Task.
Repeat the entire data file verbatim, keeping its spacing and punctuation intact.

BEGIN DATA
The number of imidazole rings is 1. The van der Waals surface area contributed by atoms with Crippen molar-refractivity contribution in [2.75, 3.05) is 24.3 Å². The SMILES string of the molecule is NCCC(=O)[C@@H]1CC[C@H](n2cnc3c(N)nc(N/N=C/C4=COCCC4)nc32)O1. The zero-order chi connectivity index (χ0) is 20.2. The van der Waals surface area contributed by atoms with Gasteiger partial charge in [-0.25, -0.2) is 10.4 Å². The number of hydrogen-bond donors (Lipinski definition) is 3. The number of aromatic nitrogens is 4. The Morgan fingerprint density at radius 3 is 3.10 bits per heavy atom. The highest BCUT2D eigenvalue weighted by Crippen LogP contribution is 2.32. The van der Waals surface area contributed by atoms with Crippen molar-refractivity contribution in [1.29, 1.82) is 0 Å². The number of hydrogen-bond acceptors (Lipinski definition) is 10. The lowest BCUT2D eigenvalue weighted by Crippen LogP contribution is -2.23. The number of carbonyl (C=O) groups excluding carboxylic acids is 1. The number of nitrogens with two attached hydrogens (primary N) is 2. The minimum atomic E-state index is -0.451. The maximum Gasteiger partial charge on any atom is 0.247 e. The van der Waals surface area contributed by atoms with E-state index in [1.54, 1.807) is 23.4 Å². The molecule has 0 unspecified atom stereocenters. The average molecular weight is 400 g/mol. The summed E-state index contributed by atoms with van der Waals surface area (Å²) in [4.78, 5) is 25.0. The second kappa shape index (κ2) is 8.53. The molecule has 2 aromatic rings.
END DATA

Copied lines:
The number of imidazole rings is 1. The van der Waals surface area contributed by atoms with Crippen molar-refractivity contribution in [2.75, 3.05) is 24.3 Å². The SMILES string of the molecule is NCCC(=O)[C@@H]1CC[C@H](n2cnc3c(N)nc(N/N=C/C4=COCCC4)nc32)O1. The zero-order chi connectivity index (χ0) is 20.2. The van der Waals surface area contributed by atoms with Gasteiger partial charge in [-0.25, -0.2) is 10.4 Å². The number of hydrogen-bond donors (Lipinski definition) is 3. The number of aromatic nitrogens is 4. The Morgan fingerprint density at radius 3 is 3.10 bits per heavy atom. The highest BCUT2D eigenvalue weighted by Crippen LogP contribution is 2.32. The van der Waals surface area contributed by atoms with Crippen molar-refractivity contribution in [1.29, 1.82) is 0 Å². The number of hydrogen-bond acceptors (Lipinski definition) is 10. The lowest BCUT2D eigenvalue weighted by Crippen LogP contribution is -2.23. The number of carbonyl (C=O) groups excluding carboxylic acids is 1. The number of nitrogens with two attached hydrogens (primary N) is 2. The minimum atomic E-state index is -0.451. The maximum Gasteiger partial charge on any atom is 0.247 e. The van der Waals surface area contributed by atoms with E-state index in [1.54, 1.807) is 23.4 Å². The molecule has 0 unspecified atom stereocenters. The average molecular weight is 400 g/mol. The summed E-state index contributed by atoms with van der Waals surface area (Å²) in [4.78, 5) is 25.0. The second kappa shape index (κ2) is 8.53. The molecule has 2 aromatic rings.